The other thing is you really can’t do much until the storm passes.

There is a mandate that power must be restored within 96 hours of a storm hitting (or else utilities must compensate ratepayers). But when these big storms hit they are violent and create a lot of devastation. You really can’t put a stopwatch on and say you want power back in 96 hours.

When you have wires all over the ground, you don’t know if someone has a generator running that wasn’t properly set up and that’s going to back feed into one of our lines and kill one of our workers. It requires a lot of thoughtful and deliberate planning.

That storm did 30% more damage than Superstorm Sandy and Irene. We got people back online quicker than those storms. We had 2,550 crews we deployed.

We had to get 6,000 hotel rooms for crews when usually we have 3,000. It was a pandemic so we could only have one person in each hotel room and one person in each truck. People have to appreciate that.

Our employee morale was really hit hard by the criticism and that bothers me. They don’t deserve that kind of criticism.

Q: Is there anything Eversource is doing to improve its future storm response?

I was on the phone recently with utility CEOs from around the region and what we were talking about is how do we expand the mutual aid footprint. We are thinking differently. Do we go to the Midwest for help? Maybe we get some of the Michigan crews. Maybe crews from Ohio.

We are also meeting with communities to determine what their priorities are when these big storms hit.

Q: Connecticut has among the highest electricity prices in the country. Why?

The reality is Connecticut and Massachusetts value a clean kilowatt hour, energy efficiency, and green energy and with that comes a price. If you want to go to Texas, you can probably get yourself half the price, but you aren’t going to get the reliability and you are going to get a dirty kilowatt hour.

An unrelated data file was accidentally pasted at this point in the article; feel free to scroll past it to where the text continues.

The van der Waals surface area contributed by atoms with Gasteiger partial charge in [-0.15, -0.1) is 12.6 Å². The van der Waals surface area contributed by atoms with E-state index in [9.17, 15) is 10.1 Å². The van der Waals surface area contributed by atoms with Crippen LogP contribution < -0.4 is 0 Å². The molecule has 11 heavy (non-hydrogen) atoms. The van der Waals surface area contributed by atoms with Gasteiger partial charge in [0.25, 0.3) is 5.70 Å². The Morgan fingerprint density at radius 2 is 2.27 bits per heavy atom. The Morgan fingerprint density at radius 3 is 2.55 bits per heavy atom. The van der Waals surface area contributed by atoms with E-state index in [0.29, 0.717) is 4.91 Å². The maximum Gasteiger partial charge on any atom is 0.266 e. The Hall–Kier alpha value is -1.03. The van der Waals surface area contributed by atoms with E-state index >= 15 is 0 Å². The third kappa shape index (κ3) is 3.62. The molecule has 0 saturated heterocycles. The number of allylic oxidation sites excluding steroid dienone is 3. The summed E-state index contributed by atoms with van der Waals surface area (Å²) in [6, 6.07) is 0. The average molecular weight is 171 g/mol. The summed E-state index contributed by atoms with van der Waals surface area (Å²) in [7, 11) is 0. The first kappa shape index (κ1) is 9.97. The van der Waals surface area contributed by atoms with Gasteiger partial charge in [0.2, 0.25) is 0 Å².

I think the folks in Connecticut can go to bed at night feeling like they are doing all they can to help the environment and lower their carbon footprint. And with that comes cost and that is the decision policymakers have made.

Q: Eversource became a big player in the water industry when it acquired Bridgeport-based Aquarion Water Co. in 2017 for $1.7 billion. Aquarion recently announced it was buying a Plainville water company. Why did Eversource want to be in the water business?

The water business is basically an infrastructure business. We love it. If we can find more deals we will pursue them.

There are 50,000 water companies across the country so when you pick one up, you get 1,000 customers here and 5,000 customers there. What happens with a lot of water companies is they come to a point when they have to make an investment, whether it’s in treatment or something else, and they say the burden is too much for them.

And that’s where we come in and we have the management team and expertise and we roll these companies up.

Q: In 2019 Eversource made a declaration that it would be carbon neutral by 2030. Is that goal still realistic?

We feel good about meeting that goal. The big steps we are taking to reduce our carbon footprint are related to our fleet and facilities.

Q: How much do you worry about cybersecurity?

It’s a very big threat.

We have our IT area in Berlin where we can see the number of people trying to penetrate our system. I’ll go into this room and see the map and all the sudden there will be this country that begins to pound us, trying to get into our system.

Attacks could come from anywhere from Russia or Ukraine. The number of attempts is in the millions on a weekly basis.

We have a cyber team and outside folks who are guarding the system.